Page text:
• December 6, 2008

    Heights Theater under new ownership

    ELMIRA HEIGHTS, NY — On Tuesday November 24,2008 the owners of the Glen Theater in Watkins Glen New York took over ownership of the Heights Theater in Elmira, New York,

    This ends former owner Craig Spencer’s 6 years of operating the single screen, 2nd run theater.

    The Heights has continually screened films since 1949 except for the 2 years prior to Spencer renovating in 2002.

  • December 4, 2008

    Marcus Theatres installs 12th UltraScreen

    ORLAND PARK, IL — Marcus Theatres has installed a new 70-foot-wide UltraScreen at the Orland Park Cinema. It was unveiled November 26th in time for the Thanksgiving holiday weekend.

    It was installed in a 400-seat auditorium that has been renovated from the ground up.

    In addition to the UltraScreen, the hall is using Crown Digital D-Chain amplifiers and JBL ScreenArray speakers.

  • November 27, 2008

    Pickwick Theatre celebrates 80th anniversary

    PARK RIDGE, IL — The Pickwick Theatre will celebrate its 80th anniversary by playing the same silent film it played when it opened: “Lilac Time” with Gary Cooper and Colleen Moore.

    The theater, which is on the National Register of Historic Places, is distinctive for its 100-foot art deco tower. It has been in continuous operation since 1928 without any modification to the original auditorium and has been owned by the same family since 1967.

    Read more about the history of the theater in the Norridge-Harwood Heights News.

  • John Loeks speaks as Studio 28 closes

    GRAND RAPIDS, MI — This link shows a photo and video from a final night speech by the closing Studio 28 owner, John Loeks.

  • November 22, 2008

    Fireweed 7 slashes price of movie tickets to $3

    ANCHORAGE, AK — To drum up some business, the Fireweed Cinemas has lowered their admission to $3 for all shows. While this normally wouldn’t be too surprising, the fact that it’s owned by Regal stands out. Could they do this in other markets?

    Regal Entertainment Group, the nation’s largest movie theater operator, recently premiered the bargain ticket sales at the Fireweed, evidently as a way to draw in more customers to the venerable movie house at the corner of Fireweed Lane and Gambell Street.

    Before the change, an evening show cost $9.75 and a matinee $6.75.

    Theater workers are telling patrons that films at the Fireweed won’t be first-run. Rather, they’ll be films that have been in release for a few weeks.

    Read the full story in the Anchorage Daily News.

  • November 19, 2008

    Theater troupe hosts independent film series

    FORT MYERS, FL — The amateur acting troupe Theatre Conspiracy has begun showing an independent film series at their 50-seat blackbox theater between theatrical productions.

    The move comes as donations have dropped by 50% although tickets to their performances are selling well.

    The troupe is negotiating directly with filmmakers' agents to obtain the films on DVD. They will be projected on a 16-foot by 8-foot screen in the makeshift movie theater.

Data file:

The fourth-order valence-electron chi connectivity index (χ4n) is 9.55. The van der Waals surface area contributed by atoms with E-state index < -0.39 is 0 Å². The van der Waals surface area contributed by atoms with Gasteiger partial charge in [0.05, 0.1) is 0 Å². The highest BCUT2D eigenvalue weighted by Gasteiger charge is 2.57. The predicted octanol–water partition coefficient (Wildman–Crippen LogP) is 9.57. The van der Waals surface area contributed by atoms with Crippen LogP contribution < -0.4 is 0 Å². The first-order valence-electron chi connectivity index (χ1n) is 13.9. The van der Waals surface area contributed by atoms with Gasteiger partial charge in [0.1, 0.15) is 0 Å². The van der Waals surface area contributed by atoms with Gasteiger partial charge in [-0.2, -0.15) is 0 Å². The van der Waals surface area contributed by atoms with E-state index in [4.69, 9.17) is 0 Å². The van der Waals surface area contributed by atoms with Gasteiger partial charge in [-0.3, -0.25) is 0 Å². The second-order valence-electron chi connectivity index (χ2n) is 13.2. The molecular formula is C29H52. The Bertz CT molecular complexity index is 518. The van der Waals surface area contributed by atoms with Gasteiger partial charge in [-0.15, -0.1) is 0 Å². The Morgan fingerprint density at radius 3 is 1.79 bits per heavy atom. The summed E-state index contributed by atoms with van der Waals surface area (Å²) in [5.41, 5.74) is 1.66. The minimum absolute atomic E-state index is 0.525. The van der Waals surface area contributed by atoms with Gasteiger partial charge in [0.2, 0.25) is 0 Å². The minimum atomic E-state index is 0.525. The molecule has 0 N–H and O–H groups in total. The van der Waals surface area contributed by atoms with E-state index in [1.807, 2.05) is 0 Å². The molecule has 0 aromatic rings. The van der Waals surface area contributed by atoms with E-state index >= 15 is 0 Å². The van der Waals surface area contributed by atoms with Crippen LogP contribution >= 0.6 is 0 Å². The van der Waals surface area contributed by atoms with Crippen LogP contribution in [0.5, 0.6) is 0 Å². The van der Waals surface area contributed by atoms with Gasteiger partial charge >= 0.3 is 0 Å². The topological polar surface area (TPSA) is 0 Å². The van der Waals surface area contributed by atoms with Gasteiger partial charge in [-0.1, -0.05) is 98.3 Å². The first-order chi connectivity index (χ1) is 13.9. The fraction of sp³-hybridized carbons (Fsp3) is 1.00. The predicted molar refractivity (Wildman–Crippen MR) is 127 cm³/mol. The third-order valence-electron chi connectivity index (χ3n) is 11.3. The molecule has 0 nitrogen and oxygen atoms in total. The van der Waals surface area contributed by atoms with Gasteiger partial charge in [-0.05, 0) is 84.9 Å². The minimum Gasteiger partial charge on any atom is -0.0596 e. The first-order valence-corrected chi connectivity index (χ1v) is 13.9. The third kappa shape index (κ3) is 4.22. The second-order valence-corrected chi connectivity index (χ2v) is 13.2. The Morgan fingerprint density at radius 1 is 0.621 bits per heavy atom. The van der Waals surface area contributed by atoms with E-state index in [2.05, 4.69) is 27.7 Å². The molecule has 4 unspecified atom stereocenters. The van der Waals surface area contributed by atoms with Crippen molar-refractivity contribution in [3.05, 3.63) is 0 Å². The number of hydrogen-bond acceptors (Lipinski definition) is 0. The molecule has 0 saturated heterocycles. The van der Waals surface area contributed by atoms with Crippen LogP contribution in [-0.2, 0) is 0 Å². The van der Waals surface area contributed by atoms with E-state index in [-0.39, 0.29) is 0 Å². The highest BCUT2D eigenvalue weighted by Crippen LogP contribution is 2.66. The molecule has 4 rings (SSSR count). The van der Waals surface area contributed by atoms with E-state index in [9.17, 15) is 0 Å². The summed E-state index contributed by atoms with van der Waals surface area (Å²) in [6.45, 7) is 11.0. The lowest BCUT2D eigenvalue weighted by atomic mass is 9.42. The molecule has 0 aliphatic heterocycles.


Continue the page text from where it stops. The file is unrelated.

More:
• November 15, 2008

    Blue Mouse celebrates 85 years

    TACOMA, WA — The Blue Mouse Theatre is celebrating its 85th birthday this week as a single-screen, 221-seat cinema.

    For the past 15 years, it has been run by a collective of 32 investors who put together $170,000 in 1993 to buy the theater, refurbish it and reopen it under its original name.

    It is the oldest continuously run movie theater in Washington state and one of the oldest in the country. It got its name from a lounge in Paris that showed films.

  • November 14, 2008

    Pomona downtown looks towards future

    POMONA, CA — With the city behind the restoration of the Fox Theatre, downtown is looking brighter.

    In 1982, Pomona civic leaders officially gave up on the Fox Theater.
    Given the chance to buy the vacant Art Deco theater for civic use, a divided City Council rejected the idea. Councilman Clay Bryant memorably declared downtowns to be “anachronisms.”

    Two decades of blight later, the theater was bought in 2002 by a new generation of city leaders during a renewed focus on the downtown’s potential. They bided their time before selling the Fox to a developer now in the midst of restoring the theater to its 1931 glory.

    Read more in the Daily Bulletin.

  • November 13, 2008

    Economic downturn hits Marshall Islands

    SAIPAN, MARSHALL ISLANDS — The economic downturn, which forced the only cinema on the islands to close two days a week, has led to the only branch of Blockbuster video being closed.

    When word leaked out, bargain-hunters descended on the store, and by 7 pm, people were no longer being allowed inside because it was full.

    Last month, the seven-screen Hollywood Theatre-Saipan Megaplex started closing its doors two days a week because of poor economic conditions and rising costs. Last April 18th it closed completely, re-opening May 23rd only after overwhelming complaints from the public.

  • Electric co. turns off drive-in power

    NORTHUMBERLAND, PA — Because the Point Drive-In Theatre was 10 days late in paying its $310 electric bill, the utility cut off its power for the weekend, costing the owner $3,000 in business.

    For the last eight years, the drive-in has run a horror movie marathon on weekends in October. On Friday, October 24th, PPL Electric Utilities cut off the power, and despite the owner paying the bill that day, the electric company refused to restore power until the following week.

    The owner claims he never received a shut-off notice and no one had tried to called him about the bill.